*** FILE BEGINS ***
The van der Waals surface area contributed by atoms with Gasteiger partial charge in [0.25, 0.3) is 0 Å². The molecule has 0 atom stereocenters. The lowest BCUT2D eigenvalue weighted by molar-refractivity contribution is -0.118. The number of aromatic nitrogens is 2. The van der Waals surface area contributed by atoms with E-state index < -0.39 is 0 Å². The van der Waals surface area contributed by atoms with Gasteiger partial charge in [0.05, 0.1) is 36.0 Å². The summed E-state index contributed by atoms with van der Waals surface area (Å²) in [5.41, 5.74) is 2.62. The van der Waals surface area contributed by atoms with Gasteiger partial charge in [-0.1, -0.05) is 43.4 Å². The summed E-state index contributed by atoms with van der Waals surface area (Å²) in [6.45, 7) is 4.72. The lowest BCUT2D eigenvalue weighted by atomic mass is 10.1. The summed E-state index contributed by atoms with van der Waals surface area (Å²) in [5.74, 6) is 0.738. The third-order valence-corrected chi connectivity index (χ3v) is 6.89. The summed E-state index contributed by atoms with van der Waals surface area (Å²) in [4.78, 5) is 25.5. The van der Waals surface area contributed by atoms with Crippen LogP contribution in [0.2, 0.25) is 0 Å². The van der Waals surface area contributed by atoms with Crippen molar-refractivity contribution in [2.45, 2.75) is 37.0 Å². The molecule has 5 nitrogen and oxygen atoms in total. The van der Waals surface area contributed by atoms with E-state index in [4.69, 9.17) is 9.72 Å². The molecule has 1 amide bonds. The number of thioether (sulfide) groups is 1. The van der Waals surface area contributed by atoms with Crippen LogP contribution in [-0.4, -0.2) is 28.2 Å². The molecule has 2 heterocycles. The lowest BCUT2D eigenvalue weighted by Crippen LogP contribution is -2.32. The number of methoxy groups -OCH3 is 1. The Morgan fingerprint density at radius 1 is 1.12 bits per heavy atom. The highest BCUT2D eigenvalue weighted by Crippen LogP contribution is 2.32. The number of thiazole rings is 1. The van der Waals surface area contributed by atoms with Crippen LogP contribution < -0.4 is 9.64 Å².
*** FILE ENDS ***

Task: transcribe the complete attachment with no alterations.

The van der Waals surface area contributed by atoms with Gasteiger partial charge in [0.25, 0.3) is 0 Å². The molecule has 0 atom stereocenters. The lowest BCUT2D eigenvalue weighted by molar-refractivity contribution is -0.118. The number of aromatic nitrogens is 2. The van der Waals surface area contributed by atoms with E-state index < -0.39 is 0 Å². The van der Waals surface area contributed by atoms with Gasteiger partial charge in [0.05, 0.1) is 36.0 Å². The summed E-state index contributed by atoms with van der Waals surface area (Å²) in [5.41, 5.74) is 2.62. The van der Waals surface area contributed by atoms with Gasteiger partial charge in [-0.1, -0.05) is 43.4 Å². The summed E-state index contributed by atoms with van der Waals surface area (Å²) in [6.45, 7) is 4.72. The lowest BCUT2D eigenvalue weighted by atomic mass is 10.1. The summed E-state index contributed by atoms with van der Waals surface area (Å²) in [5.74, 6) is 0.738. The third-order valence-corrected chi connectivity index (χ3v) is 6.89. The summed E-state index contributed by atoms with van der Waals surface area (Å²) in [4.78, 5) is 25.5. The van der Waals surface area contributed by atoms with Crippen LogP contribution in [0.2, 0.25) is 0 Å². The van der Waals surface area contributed by atoms with Crippen molar-refractivity contribution in [2.45, 2.75) is 37.0 Å². The molecule has 5 nitrogen and oxygen atoms in total. The van der Waals surface area contributed by atoms with E-state index in [4.69, 9.17) is 9.72 Å². The molecule has 1 amide bonds. The number of thioether (sulfide) groups is 1. The van der Waals surface area contributed by atoms with Crippen LogP contribution in [-0.4, -0.2) is 28.2 Å². The molecule has 2 heterocycles. The lowest BCUT2D eigenvalue weighted by Crippen LogP contribution is -2.32. The number of methoxy groups -OCH3 is 1. The Morgan fingerprint density at radius 1 is 1.12 bits per heavy atom. The highest BCUT2D eigenvalue weighted by Crippen LogP contribution is 2.32. The number of thiazole rings is 1. The van der Waals surface area contributed by atoms with Crippen LogP contribution < -0.4 is 9.64 Å².